It’s those qualities that have led Jimmy Buffett’s little sister to establish herself as one of Alabama’s culinary ambassadors.

Her journey to this point began with Lulu’s Sunset Grill on Weeks Bay in Fairhope, Ala.

Returning home from Los Angeles to be closer to her aging parents, Buffett needed to get a job. Realizing she was either over-qualified or under-qualified for available positions, she decided to think outside of the box and open a restaurant. (It wasn’t too much of a jump to her, since had been a professional caterer and had a reputation for being a great cook and entertainer.) She describes Lulu’s Sunset Grill as a “high-class dive on the water, where you could enjoy a beer, cheeseburger or seafood.” Her menus were ready as well as the brand new kitchen.

But things didn’t go as planned.

She recalls how her first chef didn’t show up on the first day; and well, the customers, many on vacation, wanted southern style Gulf Coast seafood. With a few adjustments, the small seafood dive was managing well, but in the middle of the fourth year, the lease was up. It was time to make a decision. It was time to Buffett to move on and up.

And move up she did; and she packed up restaurant with her and loaded it on a barge to Gulf Shore where she opened the 500-seat Lulu’s at Homeport Marina in Gulf Shores, Ala. Nearly 15 years later, Buffett is still in awe.

To read the entire article, go to:


The 2013 Alabama Welcome Center Educational Retreat is set for Nov. 17 – 19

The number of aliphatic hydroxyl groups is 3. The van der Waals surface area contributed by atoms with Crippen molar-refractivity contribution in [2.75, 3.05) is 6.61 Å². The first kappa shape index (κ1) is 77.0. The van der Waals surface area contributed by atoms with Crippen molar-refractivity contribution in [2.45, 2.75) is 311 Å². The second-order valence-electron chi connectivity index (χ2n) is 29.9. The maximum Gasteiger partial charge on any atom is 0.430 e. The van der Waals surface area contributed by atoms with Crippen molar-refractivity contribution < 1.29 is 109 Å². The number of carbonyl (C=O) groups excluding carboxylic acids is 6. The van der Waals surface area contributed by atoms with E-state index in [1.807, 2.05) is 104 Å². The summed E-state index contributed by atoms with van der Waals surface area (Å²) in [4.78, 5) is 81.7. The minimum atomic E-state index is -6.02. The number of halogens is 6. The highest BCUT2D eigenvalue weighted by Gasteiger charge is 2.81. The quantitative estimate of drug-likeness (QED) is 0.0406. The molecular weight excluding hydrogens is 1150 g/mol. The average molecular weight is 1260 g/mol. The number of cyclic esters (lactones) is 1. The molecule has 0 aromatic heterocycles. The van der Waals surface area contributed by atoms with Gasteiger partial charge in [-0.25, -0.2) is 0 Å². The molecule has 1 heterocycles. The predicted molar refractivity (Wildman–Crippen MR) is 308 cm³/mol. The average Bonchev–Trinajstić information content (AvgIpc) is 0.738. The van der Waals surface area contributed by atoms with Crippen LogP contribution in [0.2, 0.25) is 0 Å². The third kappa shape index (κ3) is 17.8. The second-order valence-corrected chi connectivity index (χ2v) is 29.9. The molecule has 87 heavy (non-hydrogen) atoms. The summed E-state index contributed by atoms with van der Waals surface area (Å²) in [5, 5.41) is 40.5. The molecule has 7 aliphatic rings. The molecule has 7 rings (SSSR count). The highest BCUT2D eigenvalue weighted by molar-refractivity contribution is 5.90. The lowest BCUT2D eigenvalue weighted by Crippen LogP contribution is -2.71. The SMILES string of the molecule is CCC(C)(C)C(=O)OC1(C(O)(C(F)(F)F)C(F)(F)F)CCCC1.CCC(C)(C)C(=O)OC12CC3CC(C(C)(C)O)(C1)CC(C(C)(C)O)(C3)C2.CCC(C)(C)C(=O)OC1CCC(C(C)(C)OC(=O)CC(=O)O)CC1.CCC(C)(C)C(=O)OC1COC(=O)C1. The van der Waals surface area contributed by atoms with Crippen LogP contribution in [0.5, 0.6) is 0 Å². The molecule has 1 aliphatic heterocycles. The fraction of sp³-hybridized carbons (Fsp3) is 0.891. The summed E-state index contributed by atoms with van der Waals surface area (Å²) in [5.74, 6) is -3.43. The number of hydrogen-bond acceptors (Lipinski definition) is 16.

The Alabama Welcome Center Educational Retreat is set for Nov. 17 – 19, in Orange Beach.  The retreat continues to be a unique opportunity to update the Welcome Center staff on organizations, attractions, accommodations and special events.  The host hotel is the Hampton Inn & Suites Orange Beach.

For registration, costs, and additional information please contact:

Betty Wood, with the Alabama Gulf Coast Convention & Visitors Bureau, 251-968-9319 or e-mail


Frances Smiley, Alabama Tourism Department, Welcome Center Supervisor, 334-202-2908 or e-mail:


Alabama Tourism Department upcoming events

Nov. 17 – 19               Welcome Center Retreat, Gulf Shores

Dec. 12                          Welcome Centers – Open House

Feb. 23-26, 2014       Travel South Domestic Showcase, Charleston, WV


The Alabama Tourism Department News is a free electronic newsletter produced by the Alabama Tourism Department. It contains news about the state tourism department and the Alabama tourism industry. The newsletter can also be accessed online by going to:

Alabama Tourism Department